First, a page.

Wednesday, August 14, 2013

Gradual? Sequence? Hymn? Alleluia? Psalm?

This week I was asked about the use of the term "Gradual."  My answer led to a question on the use of the term "Sequence."   My answer then led to a discussion of "Alleluia" and psalms, and hymns.  It occurred to me that this is highly confusing.  Below is an unraveling of the mystery!

Since you asked.....The Prayer Book (1979) rubric reads: "a psalm, hymn or anthem may follow each Reading" (p.357).  It is common practice in the Episcopal Church to read (or chant) a Psalm after the first reading, and sing a hymn after the second reading.

The hymn after the second reading might take the form of one of the proper “Sequences“ of yore or, more likely in practice, any hymn related to the readings.  When a hymn is used rather than a proper “Sequence,” it is often informally called a “Sequence Hymn” (that is; a hymn in the place of the “Sequence”).

Many sequences were composed in the middle ages, but the Council of Trent (1545-1563) sought to streamline the liturgy and reduced the number of sequences to those for Easter, Pentecost, Corpus Christi, and the Mass for the Dead. The sequence Stabat Mater was reinstated by the Roman Catholic Church in 1727 for the Feast of the Seven Sorrows of the Virgin Mary, which was celebrated on Sept. 15. The historic sequences for Easter, Pentecost, Corpus Christi, and the Seven Sorrows of the Virgin Mary continue to be used in the Episcopal Church, although the feasts of Corpus Christi and the Seven Sorrows are not included in the Episcopal calendar of the church year. 

Those four sequences in The Hymnal 1982 include: for Easter, Victimae Paschali laudes, "Christians to the Paschal victim" (Hymn 183); for Pentecost, Veni Sancte Spiritus, "Come, thou Holy Spirit bright" (also known as "the Golden Sequence") (Hymn 226); for Corpus Christi, Lauda Sion Salvatorem, "Zion, praise thy Savior, singing" (Hymn 320); and for the Feast of the Seven Sorrows of the Virgin Mary, Stabat Mater Dolorosa, "At the cross her vigil keeping" (Hymn 159). The Hymnal 1982 also provides a contemporary tune for "Come, thou Holy Spirit bright," Arbor Street (Hymn 227).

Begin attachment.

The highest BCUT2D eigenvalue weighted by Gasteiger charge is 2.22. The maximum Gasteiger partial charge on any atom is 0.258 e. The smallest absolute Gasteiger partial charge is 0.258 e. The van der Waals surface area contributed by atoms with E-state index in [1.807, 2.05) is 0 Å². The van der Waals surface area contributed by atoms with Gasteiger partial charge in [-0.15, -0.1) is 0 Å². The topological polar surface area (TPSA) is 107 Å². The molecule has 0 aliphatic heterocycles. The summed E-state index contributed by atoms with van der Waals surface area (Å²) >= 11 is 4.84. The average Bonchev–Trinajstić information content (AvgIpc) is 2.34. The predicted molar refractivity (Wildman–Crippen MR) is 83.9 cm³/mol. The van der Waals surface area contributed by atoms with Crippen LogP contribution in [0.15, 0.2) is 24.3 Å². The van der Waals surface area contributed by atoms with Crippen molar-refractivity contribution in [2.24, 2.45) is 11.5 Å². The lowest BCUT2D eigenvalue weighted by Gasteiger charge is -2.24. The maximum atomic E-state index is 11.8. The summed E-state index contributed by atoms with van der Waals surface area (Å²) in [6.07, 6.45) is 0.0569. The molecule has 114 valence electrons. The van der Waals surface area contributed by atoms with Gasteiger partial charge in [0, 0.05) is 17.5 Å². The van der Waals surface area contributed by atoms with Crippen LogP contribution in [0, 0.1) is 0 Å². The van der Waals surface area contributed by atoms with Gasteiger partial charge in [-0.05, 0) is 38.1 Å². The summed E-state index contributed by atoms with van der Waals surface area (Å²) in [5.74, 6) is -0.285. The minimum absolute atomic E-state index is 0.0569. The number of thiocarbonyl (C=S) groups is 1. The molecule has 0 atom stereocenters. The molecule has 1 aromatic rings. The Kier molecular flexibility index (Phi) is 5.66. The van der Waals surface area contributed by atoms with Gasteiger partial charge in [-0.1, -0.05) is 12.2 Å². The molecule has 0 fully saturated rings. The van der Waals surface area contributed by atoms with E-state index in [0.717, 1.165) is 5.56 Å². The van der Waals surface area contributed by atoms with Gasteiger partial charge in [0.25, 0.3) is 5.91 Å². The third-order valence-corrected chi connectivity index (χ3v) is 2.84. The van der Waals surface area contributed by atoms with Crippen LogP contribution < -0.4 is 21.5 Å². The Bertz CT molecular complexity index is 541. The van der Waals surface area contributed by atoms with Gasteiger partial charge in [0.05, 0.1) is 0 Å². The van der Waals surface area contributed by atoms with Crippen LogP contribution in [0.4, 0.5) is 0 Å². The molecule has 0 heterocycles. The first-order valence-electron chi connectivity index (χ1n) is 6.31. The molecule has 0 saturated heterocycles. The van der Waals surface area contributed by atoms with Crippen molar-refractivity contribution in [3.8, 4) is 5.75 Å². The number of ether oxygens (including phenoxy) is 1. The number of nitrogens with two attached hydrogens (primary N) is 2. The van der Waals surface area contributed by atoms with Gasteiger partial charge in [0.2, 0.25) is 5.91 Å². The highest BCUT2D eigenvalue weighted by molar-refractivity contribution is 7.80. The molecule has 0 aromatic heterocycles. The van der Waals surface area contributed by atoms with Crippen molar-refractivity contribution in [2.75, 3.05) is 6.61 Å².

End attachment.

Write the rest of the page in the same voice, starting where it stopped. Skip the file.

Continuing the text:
The confusion about labels is seemingly unending and doesn’t end with the term “Sequence.” The “Gradual” (Latin: graduale)  is also referenced at this point in the worship of Episcopal Churches. In the Roman Catholic liturgy of yore it was a responsorial psalm sung after the reading of the Epistle and before the Alleluia, (or, during penitential seasons, when there is no Alleluia, before the Tract). 

Today, In the Episcopal Church, the “Gradual” usually denotes a responsorial setting for the Psalm.  Confusion ensues because, in the common practice of Episcopalians, the Psalm is most often sung or read after the first reading.  So, if you sing a responsorial setting of the Psalm you might call it a “Gradual,” but you would be singing it after the first reading and not after the Epistle.  Sometimes when a hymn is used instead of the psalm that hymn is labeled the “Gradual Hymn.”  Since the psalm is often sung earlier in the service than the “graduale” of yore--the term “Gradual” sometimes refers to a hymn sung after the first reading, but sometimes (more often) it refers to a hymn sung after the second reading (a hymn in the place of the “graduale” of the Tridentine liturgy).

To further complicate matters, “Gradual” can also refer to a book collecting all the musical items of Holy Eucharist.  The official such book for the Catholic Church is the Roman Gradual (in Latin, Graduale Romanum).  Bruce Ford composed responsorial psalms for the Episcopal Church based on the Revised Common Lectionary and sometimes his collection of responsorial psalms is called the “Gradual.”

Therefore, with all these various uses of the term, one can only tell what is intended by the context.  Even context, however, cannot help from time to time.  In such cases, one must simply ask the speaker to clarify.  They will probably think “everyone knows what a gradual is” and that you are an idiot.  Not to worry.  :-)


*NOTE:  In the Tridentine Mass

Between the Epistle and the Gospel two (sometimes three) choir responses are sung or said. Usually these are a Gradual followed by an Alleluia; but between Septuagesima Sunday and Holy Saturday, or in a Requiem Mass or other penitential Mass the Alleluia is replaced by a Tract, and between Easter Sunday and Pentecost the Gradual is replaced by a second Alleluia. On a few exceptional occasions (most notably Easter, Pentecost, Corpus Christi, and in a Requiem Mass), a Sequence follows the Alleluia or Tract.

1 comment:

Sandra Crawford said...

Thanks. This helped clear up some questions.